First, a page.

Sunday, October 5, 2014

Monthly Topic #21: Reclaiming Virginity

How do one classify virginity? Is it a matter of a few drops of blood or is it a state of mind that refuses to be corrupted? Can we claim back what's been lost? Here's a careful consideration of ongoing trends of "revirginisation" and what exactly it involves.



~Image Source: The Redwood Bark~


A Spiritual Restart

For many, the significance of virginity is far greater than a simple loss of naivety. It is a physical state of purity and moral righteousness. Following an existing but hush-hush trend, a number of women feel that virginity, both the physical and mental states, can be reclaimed and have gone to great lengths to do so.

Across cultures and countries, the concept of virginity as something scared that should be maintained till that fateful wedding night is prevalent. Not all women may subscribe to the concept and there are those who feel that in the event they do not have their virginity intact when they meet that right person, they should be allowed a 'do-over'.

The trend in seeking this sexual restart really started to kick off in the early 90s when women sought the spiritual path to reclamining their virginity. By taking a vow of abstinence till marriage, they believed that at least mentally and spiritually, they were recovering that state of purity which should only be shared with their future spouse.

Some even practised this when married with kids with certain Christian followers believing that refraining from sex after being married and having children will allow them a form of spiritual virginity.


Rewrapping a Gift

These days, plastic surgery has become more and more accessible and radical, prompting women ro consider a more extreme method of recovering their virginity. The Hymenoplasty (the surgical reconstruction of the hymen) has become a popular request for those seeking to improve the cosmetics of their vaginas.

This procedure started gaining steam amongst those who come from strict religious backgrounds and are worried that not being intact on their wedding nights will get them into serious trouble among their religious communities. To many, the lack of bloodstained sheets on the first wedding night is a case of serious shame and can even lead to a situation where their lives may be at stake. It is a popular procedure amongst the conservative communities in India and gaining notoriety with Muslim women the world over.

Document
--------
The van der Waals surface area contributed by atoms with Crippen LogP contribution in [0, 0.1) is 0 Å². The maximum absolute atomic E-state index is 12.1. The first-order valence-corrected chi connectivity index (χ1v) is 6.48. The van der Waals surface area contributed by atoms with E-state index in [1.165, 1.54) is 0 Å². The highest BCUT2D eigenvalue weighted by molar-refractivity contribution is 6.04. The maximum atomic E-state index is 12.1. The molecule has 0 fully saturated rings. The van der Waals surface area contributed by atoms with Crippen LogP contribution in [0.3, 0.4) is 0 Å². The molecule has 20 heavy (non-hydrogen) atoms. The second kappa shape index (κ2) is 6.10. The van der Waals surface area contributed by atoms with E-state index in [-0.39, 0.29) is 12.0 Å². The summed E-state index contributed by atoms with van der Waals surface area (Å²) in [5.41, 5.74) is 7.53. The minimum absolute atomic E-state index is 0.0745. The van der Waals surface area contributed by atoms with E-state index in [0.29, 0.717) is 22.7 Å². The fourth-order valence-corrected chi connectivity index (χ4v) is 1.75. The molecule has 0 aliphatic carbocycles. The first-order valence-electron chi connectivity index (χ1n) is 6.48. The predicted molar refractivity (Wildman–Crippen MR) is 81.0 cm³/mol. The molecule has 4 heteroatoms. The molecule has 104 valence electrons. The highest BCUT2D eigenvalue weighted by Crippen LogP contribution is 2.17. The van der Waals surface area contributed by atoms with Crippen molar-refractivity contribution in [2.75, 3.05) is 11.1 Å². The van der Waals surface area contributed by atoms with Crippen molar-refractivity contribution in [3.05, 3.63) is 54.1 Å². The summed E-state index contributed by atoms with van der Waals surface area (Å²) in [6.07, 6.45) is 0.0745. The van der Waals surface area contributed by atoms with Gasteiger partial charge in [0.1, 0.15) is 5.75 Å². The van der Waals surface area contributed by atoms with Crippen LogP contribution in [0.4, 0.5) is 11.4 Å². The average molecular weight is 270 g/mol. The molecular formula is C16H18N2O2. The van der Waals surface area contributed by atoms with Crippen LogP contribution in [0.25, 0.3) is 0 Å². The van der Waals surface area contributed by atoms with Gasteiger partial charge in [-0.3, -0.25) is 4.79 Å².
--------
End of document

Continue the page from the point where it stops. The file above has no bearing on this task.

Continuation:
However, the trend isn't confined to those from morally strict or religious backgrounds. More and more women are looking into 'revirginisation' surgery as a form of enhancing the sexual experience. Married woman or women with children see this as a form of 'sprucing up' and giving their partners (and themselves) more sexual gratification. It won't come as a surprise that there are women who decide to go under the knife just to present their husbands with an anniversary gift.


A Real Deal

Whether you choose to undergo such drastic measures, for the sake of regaining something most would say isn't reclaimable, is really a question of how you view the concept of virginity itself. It can be disputed that virginity is something sacred and the whole point in its significance is that it isn't something that can be 'put together' again. However, the concept of virginity isn't as black and white as we may think it is. Perhaps it is simply a state where purity of mind and body are apparent. If so, why not recapture the essence of purity instead?

Whatever the case, we should consider how worthwhile a few drops of blood or the recreation of the mark of sexual awakening is. Is it worth it if it could save your life (in the case of girls who face the threat of honour killings should they not be virgins when they marry)? Can you put a price on recreating that first sexual experience? If there are those willing to go through mental and physical trauma for the sake of that all-encompassing concept, then perhaps we never put enough weight into the true value of virginity in the first place.


Like a Virgin?

What does revirginisation really entail? Here's the bare details on the surgery that makes you a "virgin" again.


Hymenoplasty: This is the surgical repair of the hymen (a thin layer of tissue covering the entrance of the vagina). Whilst the hymen can tear due to any number of reasons, many believed that a woman is not a virgin unless her hymen is intact. There are 2 popular types of this surgery.

Basic Hymenoplasty: The surgery involves piecing together the remnants of the original hymen to recreate it. The edges are brought together so to form a 'ring' as it was prior to the tear. It is a simple procedure that can be done under local anesthetic and with either no or minimal hospitalization.

Hymen Implant: This surgery is for hymens that cannot be restored. A biomaterial can be inserted to act as your hymen. Tissue can also be used from other parts of your body. In this case, the surgery can be done under local anesthetic and takes 1 to 2 days for recovery.


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